Year 12 students are breathing a sigh of relief after the NSW Government confirmed school formals and graduation ceremonies would be allowed to take place from November 12, the day after the last HSC written exam.
School principals were issued COVID Safety Plans on Friday consisting of a range of guidelines, including that students may take a date to their Year 12 formal - and even dance with that person.
But dates won't be possible for students at schools including Colo High at North Richmond, which holds its Year 12 formal at a venue that - when adhering to the restrictions on gatherings under the Public Health Order - won't have enough space for anyone outside of the Year 12 cohort.
"We hold our Year 12 formals at Riverside Oaks, which has to stick to the one-person-per-four-square-metre rule, so we're capped at 96 people [that can attend]," Colo principal Mark Sargeant said.
"We have 91 [students] enrolled [in Year 12], and when you add a photographer that leaves four positions for staff."
Despite the restrictions, student leader Alannah said "it means a lot" to be able to celebrate the end of schooling with her fellow students.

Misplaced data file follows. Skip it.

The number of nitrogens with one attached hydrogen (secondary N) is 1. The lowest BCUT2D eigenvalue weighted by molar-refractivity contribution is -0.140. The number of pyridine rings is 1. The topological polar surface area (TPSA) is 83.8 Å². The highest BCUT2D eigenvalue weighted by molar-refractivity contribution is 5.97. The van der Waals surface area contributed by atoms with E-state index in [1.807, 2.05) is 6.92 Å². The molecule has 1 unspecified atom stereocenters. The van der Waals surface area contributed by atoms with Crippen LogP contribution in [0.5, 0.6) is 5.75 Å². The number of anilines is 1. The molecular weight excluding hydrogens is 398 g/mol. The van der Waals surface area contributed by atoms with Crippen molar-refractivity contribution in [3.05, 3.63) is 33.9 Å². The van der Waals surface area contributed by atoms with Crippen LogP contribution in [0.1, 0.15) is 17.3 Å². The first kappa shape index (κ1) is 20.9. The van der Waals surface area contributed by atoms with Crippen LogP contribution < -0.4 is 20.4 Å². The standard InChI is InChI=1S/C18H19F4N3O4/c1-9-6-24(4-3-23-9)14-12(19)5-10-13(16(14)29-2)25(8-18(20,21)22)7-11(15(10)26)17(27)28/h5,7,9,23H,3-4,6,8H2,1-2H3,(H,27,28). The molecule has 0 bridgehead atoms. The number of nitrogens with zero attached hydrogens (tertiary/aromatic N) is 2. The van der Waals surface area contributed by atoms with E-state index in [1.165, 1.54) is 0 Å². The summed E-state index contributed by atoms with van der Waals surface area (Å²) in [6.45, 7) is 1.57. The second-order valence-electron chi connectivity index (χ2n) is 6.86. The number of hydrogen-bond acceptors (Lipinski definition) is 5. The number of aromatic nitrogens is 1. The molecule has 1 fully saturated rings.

"It's awesome news, it means we can get together as friends and celebrate the end of the year," she said.
"It's really rewarding - especially after everything [that's happened this year] - being able to celebrate as a year group and wish people well for the future."
Fellow Colo student leader Jeremy said when it was initially announced in August that school formals would be banned, everyone in his class was "devastated" - particularly those who had already bought their formal outfits.
He said he thought overturning that ruling and allowing Year 12 formals to proceed was "the right decision" by the NSW Government - particularly considering students had already been spending classes and lunch breaks together during the year.
"My only concern is the teachers: I would really like all teachers from Year 12 to be able to attend," Jeremy said.
"I am so happy and glad we can celebrate and have the formal."
Over at Bede Polding College in South Windsor, school captain Kayla said she thought it was important to have "a final year send-off".
"We won't be seeing many of these people for the rest of our lives and to be able to say goodbye in the proper way [is important]," she said.
Fellow Bede Polding captain Oskar said the news that formals and graduation ceremonies were back on the table was "a pleasant surprise".
"Considering everything that's happened this year, it's nice when something good goes your way," he said.
Under the NSW Government guidelines for graduation ceremonies, each student can invite two people from their immediate family or household - as long as there is enough space at the venue which must adhere to social distancing requirements.
Both Colo High and Bede Polding will be looking at live-streaming their Year 12 graduation ceremonies this year, to allow extended family and friends to be involved in a remote manner.